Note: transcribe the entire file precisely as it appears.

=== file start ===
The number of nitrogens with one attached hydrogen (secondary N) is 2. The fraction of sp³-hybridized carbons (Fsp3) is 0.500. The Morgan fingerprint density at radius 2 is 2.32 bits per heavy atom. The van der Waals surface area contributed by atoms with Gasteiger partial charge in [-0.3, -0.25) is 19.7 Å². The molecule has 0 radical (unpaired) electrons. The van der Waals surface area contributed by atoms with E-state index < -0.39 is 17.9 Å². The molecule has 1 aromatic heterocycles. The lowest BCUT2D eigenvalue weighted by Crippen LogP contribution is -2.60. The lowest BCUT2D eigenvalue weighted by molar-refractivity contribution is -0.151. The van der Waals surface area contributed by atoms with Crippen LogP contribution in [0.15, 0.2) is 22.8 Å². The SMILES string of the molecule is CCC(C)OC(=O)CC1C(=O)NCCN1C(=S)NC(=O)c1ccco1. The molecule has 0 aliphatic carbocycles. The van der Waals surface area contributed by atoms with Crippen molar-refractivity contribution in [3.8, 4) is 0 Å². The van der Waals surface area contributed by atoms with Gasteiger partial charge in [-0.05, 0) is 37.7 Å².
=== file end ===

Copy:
The number of nitrogens with one attached hydrogen (secondary N) is 2. The fraction of sp³-hybridized carbons (Fsp3) is 0.500. The Morgan fingerprint density at radius 2 is 2.32 bits per heavy atom. The van der Waals surface area contributed by atoms with Gasteiger partial charge in [-0.3, -0.25) is 19.7 Å². The molecule has 0 radical (unpaired) electrons. The van der Waals surface area contributed by atoms with E-state index < -0.39 is 17.9 Å². The molecule has 1 aromatic heterocycles. The lowest BCUT2D eigenvalue weighted by Crippen LogP contribution is -2.60. The lowest BCUT2D eigenvalue weighted by molar-refractivity contribution is -0.151. The van der Waals surface area contributed by atoms with Crippen LogP contribution in [0.15, 0.2) is 22.8 Å². The SMILES string of the molecule is CCC(C)OC(=O)CC1C(=O)NCCN1C(=S)NC(=O)c1ccco1. The molecule has 0 aliphatic carbocycles. The van der Waals surface area contributed by atoms with Crippen molar-refractivity contribution in [3.8, 4) is 0 Å². The van der Waals surface area contributed by atoms with Gasteiger partial charge in [-0.05, 0) is 37.7 Å².